WASHINGTON (Jan. 27)
President Lyndon B. Johnson, in a message to the 18-nation disarmament conference, said today that there were differences among members of the conference on the issue of Viet Nam but that these differences made common interest in curbing arms races all the more important. The conference opened today in Geneva.
President Johnson did not mention the Arab states specifically, but he said: “As we focus on nuclear arms, let us not forget that resources are being devoted to non-nuclear arms races all around the world. These resources might better be spent on feeding the hungry, healing the sick and teaching the uneducated. The cost of acquiring and maintaining one squadron of supersonic aircraft diverts resources that would build and maintain a university.”
“We suggest, therefore, that countries, on a regional basis, explore ways to limit competition among themselves for costly weapons often sought for reasons of illusory prestige,” the President stressed. “The initiative for arrangements of this kind should, of course, come from the regions concerned.”
“The interested countries should undertake not to acquire from any source, including production of their own as well as importation from others, military equipment which they proscribe. If such arrangements can be worked out and assurance can be given that they will be observed, the United States stands ready to respect them,” President Johnson emphasized.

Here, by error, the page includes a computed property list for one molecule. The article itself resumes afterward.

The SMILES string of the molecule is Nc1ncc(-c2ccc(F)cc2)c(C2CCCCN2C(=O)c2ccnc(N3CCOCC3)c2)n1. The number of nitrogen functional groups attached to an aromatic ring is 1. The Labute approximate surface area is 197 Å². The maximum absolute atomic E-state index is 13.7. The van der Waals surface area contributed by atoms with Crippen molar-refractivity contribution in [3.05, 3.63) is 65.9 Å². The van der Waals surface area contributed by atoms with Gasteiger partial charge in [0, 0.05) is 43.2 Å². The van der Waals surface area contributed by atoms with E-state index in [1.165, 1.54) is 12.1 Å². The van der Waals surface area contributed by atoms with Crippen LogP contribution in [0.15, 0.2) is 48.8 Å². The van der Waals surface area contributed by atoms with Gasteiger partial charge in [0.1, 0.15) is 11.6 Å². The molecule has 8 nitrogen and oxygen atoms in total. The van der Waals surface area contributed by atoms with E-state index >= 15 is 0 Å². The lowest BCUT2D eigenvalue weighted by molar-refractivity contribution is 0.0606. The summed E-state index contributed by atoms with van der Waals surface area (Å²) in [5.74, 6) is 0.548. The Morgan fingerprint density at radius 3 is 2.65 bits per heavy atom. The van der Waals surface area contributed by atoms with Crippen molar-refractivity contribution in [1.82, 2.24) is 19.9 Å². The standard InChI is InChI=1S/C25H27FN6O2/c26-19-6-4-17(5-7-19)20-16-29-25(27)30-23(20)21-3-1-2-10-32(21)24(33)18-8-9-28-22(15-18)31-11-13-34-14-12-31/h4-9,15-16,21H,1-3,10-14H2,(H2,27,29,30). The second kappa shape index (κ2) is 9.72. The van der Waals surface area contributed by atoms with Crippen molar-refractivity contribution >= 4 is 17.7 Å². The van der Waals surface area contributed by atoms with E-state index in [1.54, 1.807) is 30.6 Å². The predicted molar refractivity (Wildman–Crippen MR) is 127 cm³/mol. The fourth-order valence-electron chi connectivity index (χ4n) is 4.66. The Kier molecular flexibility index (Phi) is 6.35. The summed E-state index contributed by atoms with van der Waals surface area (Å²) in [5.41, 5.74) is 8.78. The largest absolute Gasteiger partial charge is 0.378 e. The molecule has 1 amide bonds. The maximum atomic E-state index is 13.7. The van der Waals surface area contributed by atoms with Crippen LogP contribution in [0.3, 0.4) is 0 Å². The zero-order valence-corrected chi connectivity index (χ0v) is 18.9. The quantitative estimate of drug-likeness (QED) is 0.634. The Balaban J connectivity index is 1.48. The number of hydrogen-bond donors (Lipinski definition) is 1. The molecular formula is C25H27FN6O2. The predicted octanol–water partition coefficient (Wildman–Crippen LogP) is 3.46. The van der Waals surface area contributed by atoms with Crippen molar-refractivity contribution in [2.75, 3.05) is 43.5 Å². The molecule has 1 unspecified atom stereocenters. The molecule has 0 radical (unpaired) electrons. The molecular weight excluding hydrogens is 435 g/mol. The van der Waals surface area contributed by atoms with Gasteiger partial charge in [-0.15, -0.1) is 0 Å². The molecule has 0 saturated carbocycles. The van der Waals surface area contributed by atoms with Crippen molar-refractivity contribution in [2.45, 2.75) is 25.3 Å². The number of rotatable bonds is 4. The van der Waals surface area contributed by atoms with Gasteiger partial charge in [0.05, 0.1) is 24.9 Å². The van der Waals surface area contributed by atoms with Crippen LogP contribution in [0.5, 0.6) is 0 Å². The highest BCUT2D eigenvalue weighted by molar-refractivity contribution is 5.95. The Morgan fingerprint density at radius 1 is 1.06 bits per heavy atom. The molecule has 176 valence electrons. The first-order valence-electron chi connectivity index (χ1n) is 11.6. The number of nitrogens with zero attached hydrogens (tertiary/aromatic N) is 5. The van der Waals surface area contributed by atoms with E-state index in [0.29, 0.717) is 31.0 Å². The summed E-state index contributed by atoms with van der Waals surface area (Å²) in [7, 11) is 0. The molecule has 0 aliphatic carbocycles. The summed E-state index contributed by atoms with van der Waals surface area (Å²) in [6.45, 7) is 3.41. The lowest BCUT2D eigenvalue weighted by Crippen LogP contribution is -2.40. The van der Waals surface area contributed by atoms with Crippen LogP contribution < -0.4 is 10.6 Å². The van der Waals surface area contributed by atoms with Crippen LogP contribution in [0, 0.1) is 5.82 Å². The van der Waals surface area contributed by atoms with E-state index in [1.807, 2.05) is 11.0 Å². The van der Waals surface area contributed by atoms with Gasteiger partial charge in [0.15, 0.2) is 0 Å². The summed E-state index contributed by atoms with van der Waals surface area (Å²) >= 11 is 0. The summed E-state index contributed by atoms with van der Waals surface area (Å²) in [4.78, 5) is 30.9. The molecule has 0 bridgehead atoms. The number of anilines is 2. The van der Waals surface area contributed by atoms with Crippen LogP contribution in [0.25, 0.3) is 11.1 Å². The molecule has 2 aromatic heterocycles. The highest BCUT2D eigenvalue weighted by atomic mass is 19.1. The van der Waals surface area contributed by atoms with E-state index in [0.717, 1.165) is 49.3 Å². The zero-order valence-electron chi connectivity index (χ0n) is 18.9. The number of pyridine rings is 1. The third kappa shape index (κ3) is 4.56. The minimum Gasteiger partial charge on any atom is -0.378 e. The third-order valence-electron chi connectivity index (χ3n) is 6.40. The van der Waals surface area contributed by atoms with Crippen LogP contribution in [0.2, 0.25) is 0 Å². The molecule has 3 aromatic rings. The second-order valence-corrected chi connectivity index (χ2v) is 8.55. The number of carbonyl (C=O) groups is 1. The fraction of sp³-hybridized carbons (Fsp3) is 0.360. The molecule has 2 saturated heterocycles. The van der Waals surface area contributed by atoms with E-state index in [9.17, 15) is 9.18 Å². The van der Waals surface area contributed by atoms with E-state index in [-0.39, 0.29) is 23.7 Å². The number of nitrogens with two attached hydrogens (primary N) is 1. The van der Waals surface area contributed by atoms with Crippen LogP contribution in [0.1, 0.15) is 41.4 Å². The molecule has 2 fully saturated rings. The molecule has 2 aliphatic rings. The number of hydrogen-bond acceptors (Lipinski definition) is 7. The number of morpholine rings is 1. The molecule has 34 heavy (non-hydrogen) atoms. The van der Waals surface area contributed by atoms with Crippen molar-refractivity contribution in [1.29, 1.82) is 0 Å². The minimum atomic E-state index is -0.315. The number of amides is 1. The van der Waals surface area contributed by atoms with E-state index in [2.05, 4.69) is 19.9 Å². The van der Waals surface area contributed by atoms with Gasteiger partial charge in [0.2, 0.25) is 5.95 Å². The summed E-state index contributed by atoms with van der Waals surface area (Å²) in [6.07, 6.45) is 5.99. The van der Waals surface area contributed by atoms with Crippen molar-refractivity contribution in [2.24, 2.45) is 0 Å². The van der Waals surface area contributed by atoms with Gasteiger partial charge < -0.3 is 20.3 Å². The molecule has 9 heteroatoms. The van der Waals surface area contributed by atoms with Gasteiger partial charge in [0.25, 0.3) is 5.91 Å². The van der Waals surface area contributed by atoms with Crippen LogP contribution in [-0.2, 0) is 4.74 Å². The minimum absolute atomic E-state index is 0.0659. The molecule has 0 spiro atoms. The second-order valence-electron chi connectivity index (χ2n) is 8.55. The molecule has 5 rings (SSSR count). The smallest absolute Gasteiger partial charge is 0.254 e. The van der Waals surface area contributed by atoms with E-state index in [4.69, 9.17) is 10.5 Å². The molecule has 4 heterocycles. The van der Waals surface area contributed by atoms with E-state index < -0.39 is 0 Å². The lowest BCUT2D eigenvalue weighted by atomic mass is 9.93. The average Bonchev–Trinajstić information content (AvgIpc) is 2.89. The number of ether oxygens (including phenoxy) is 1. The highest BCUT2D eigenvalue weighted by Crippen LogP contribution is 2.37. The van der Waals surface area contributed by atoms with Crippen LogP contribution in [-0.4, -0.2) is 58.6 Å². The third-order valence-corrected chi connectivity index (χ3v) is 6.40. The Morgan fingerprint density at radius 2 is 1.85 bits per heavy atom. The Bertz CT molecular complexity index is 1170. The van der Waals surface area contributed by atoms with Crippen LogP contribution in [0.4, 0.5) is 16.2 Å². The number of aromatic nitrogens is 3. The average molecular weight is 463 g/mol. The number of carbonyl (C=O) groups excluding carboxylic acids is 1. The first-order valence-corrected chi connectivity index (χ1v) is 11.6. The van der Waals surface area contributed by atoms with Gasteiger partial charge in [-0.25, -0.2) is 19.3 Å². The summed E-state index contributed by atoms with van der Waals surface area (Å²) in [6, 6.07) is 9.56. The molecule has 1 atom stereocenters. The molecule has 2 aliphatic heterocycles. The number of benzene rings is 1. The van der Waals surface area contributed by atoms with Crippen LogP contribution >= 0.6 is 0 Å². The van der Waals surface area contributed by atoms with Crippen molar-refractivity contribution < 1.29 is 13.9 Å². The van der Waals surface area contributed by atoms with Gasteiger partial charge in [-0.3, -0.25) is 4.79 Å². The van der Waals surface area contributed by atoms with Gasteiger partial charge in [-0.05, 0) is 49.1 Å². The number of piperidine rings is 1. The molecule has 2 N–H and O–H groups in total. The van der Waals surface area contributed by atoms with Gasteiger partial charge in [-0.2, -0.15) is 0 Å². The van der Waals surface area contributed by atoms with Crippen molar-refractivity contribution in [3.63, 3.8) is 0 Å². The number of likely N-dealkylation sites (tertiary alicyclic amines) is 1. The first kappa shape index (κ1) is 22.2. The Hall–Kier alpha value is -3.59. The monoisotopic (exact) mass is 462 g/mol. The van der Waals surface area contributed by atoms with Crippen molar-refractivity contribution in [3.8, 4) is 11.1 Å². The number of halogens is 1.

The President stressed that the United States would seek “to assure that no non-nuclear country acquires its own nuclear weapons, gains control over nuclear weapons, achieves the power itself to fire nuclear weapons or receives assistance in manufacturing or testing nuclear weapons.” He emphasized that agreement must be sought to control nuclear materials or equipment for peaceful purposes to countries which do not have nuclear weapons.
He said that for those who desist from nuclear weapon development “let us strive to strengthen United Nations and other international security arrangements. Meanwhile, the nations that do not seek the nuclear path, can be sure that they will have our strong support against threats of nuclear blackmail.”